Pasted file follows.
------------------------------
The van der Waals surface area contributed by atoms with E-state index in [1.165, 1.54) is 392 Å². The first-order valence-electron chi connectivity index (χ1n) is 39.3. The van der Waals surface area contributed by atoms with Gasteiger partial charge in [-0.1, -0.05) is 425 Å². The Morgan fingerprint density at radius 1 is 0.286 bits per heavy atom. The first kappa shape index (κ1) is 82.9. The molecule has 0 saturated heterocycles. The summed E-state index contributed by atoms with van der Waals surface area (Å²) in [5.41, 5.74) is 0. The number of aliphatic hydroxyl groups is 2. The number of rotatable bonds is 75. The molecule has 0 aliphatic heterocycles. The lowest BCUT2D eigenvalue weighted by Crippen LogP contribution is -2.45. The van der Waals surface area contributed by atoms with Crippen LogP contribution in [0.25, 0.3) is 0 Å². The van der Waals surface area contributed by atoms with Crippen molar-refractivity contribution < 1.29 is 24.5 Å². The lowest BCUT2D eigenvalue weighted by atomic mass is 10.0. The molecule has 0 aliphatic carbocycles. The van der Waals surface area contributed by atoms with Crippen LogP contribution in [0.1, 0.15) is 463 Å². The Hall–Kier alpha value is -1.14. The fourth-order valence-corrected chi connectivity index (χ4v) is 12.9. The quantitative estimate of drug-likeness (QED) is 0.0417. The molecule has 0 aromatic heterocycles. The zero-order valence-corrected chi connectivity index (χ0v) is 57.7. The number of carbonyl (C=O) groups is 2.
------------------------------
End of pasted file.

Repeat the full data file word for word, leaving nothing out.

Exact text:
The van der Waals surface area contributed by atoms with E-state index in [1.165, 1.54) is 392 Å². The first-order valence-electron chi connectivity index (χ1n) is 39.3. The van der Waals surface area contributed by atoms with Gasteiger partial charge in [-0.1, -0.05) is 425 Å². The Morgan fingerprint density at radius 1 is 0.286 bits per heavy atom. The first kappa shape index (κ1) is 82.9. The molecule has 0 saturated heterocycles. The summed E-state index contributed by atoms with van der Waals surface area (Å²) in [5.41, 5.74) is 0. The number of aliphatic hydroxyl groups is 2. The number of rotatable bonds is 75. The molecule has 0 aliphatic heterocycles. The lowest BCUT2D eigenvalue weighted by Crippen LogP contribution is -2.45. The van der Waals surface area contributed by atoms with Crippen LogP contribution in [0.25, 0.3) is 0 Å². The van der Waals surface area contributed by atoms with Crippen molar-refractivity contribution < 1.29 is 24.5 Å². The lowest BCUT2D eigenvalue weighted by atomic mass is 10.0. The molecule has 0 aliphatic carbocycles. The van der Waals surface area contributed by atoms with Crippen LogP contribution in [0.1, 0.15) is 463 Å². The Hall–Kier alpha value is -1.14. The fourth-order valence-corrected chi connectivity index (χ4v) is 12.9. The quantitative estimate of drug-likeness (QED) is 0.0417. The molecule has 0 aromatic heterocycles. The zero-order valence-corrected chi connectivity index (χ0v) is 57.7. The number of carbonyl (C=O) groups is 2.